The Lounge is rated PG. If you're about to post something you wouldn't want your
kid sister to read then don't post it. No flame wars, no abusive conduct, no programming
questions and please don't post ads.
Whomever is responsible for the 'team' or 'project' needs to define priorities and timelines.
If they are not being met, a determination needs to be made as to why and what the consequences are of not meeting the timelines: the project is not completed which results in lost revenue which can result is staff reduction for example.
If that person is you, address it with your management and ask what 'corrective' actions can be taken.
In my opinion unit testing is a benefit to a project once it gets into maintenance and new features start getting added. I think the main problem is you see people unit testing brain-dead functions with every conceivable input so the unit test takes 10x longer to write than the function itself. Unit test at the first level things can actually go wrong.
Seems like the main problem here is the team is breaking all the big no-no's. Premature refactoring (when the code is already "clean"), premature optimization, and using a development paradigm the team isn't familiar with (TDD).
On top of that, we've got developers going in changing working code simply because they think it should be done differently (in their opinion, better).
This could be the reason why things are behind. Agile is about delivering new features on a regular basis, not refactoring code because someone doesn't like it. If code needs refactoring it should be a backlog item that is added to a sprint.
If it's not broken, fix it until it is.
Everything makes sense in someone's mind.
Ya can't fix stupid.
"the debugger doesn't tell me anything because this code compiles just fine" - random QA comment "Facebook is where you tell lies to your friends. Twitter is where you tell the truth to strangers." - chriselst "I don't drink any more... then again, I don't drink any less." - Mike Mullikins uncle
Things are being (IMO) over-tested and (also IMO) and there's an over-reliance on unit/acceptance testing to pick up all defects - real bugs are being missed and picked up at the point of actual system testing (or even worse, demo).
Contrary to other opinions here, there is nothing wrong with Agile. Couple of thoughts to help you hopefully get a handle on this:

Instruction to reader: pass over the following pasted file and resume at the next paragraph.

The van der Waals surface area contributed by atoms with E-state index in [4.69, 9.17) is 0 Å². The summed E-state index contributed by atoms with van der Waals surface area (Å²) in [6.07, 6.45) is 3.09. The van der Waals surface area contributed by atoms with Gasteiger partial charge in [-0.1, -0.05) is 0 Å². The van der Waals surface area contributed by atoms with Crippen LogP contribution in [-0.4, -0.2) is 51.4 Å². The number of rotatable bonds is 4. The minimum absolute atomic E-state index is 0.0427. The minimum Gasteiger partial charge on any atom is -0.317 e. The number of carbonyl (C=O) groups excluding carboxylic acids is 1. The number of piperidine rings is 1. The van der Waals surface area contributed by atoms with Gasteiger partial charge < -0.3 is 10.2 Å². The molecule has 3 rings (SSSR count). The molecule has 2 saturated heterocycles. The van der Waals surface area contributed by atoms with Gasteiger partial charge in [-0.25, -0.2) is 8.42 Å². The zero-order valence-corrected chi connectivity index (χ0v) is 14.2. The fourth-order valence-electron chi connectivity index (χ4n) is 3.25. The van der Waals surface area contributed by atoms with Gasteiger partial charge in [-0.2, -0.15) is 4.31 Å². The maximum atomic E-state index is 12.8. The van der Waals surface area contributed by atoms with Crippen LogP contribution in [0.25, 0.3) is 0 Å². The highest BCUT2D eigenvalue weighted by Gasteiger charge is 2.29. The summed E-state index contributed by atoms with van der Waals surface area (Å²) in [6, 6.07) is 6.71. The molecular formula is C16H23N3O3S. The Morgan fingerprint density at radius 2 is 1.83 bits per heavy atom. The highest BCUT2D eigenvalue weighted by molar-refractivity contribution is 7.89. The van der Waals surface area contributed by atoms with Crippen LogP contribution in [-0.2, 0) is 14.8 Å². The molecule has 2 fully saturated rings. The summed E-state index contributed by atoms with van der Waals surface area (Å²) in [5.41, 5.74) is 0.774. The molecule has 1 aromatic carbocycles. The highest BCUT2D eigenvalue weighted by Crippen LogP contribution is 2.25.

First: the points. Is 40 points your true capacity? If you're doing 2 week sprints and only have 4 developers (as an example), then why are you scheduling 160 points per sprint? If your capacity is significantly higher than 40 points, and you're just not meeting it, then the scrum master needs to come down on folks who are taking a week to finish a 2 point story. Nip that stuff in the bud. A 2 point story should be done by the next scrum, and if it's not the SM needs to buttonhole the dev and ask him or her why, and how they're going to fix it for the next 2 point story.
Second: Who is the owner? Who is prioritizing stories? I don't have a problem with technical debt stories, but if those stories are being prioritized ahead of critical defects or features, then you got the wrong people deciding priorities. The SM or PM needs to fix that ASAP.
Last: Unit testing is not right or wrong, but if you're going to do it, then A) make sure it's in the story points and B) make sure unit test results are given the same weight as a fistful of air: A unit test is only there to let developers know if they broke someone else's code. Unit tests do not decide if a story was implemented properly. Only Business and/or QA make that call.
Edit to add the real, final last item: If someone is doing work that's not part of a user story or defect, then they need to be at the very least kicked off the project. Possibly fired if your company wants to go that far.
I agree with Marc Clifton that management seems poor here and to that one could add leadership. One thing that always interested me on the occasions I was involved in interviewing was how many completed projects the applicant had worked on. Many (large) teams are comprised of lots of people who have rarely if ever seen a project to completion. This is one of the real components of what is called experience. Without it individuals and teams have a fear of delivery. I have seen this a number of times and it manifests itself in many of the behaviours you have described. Why is refactoring needed on working code? It just prevents the project from advancing. Good design should isolate any issues arising from sub optimal code. I agree with others who have said that working on perfect tests for a product that never gets delivered is not the way. Agile aside somebody has to remind the team of what the goal is.
"The whole problem with the world is that fools and fanatics are always so certain of themselves, and wiser people so full of doubts." - Bertrand Russell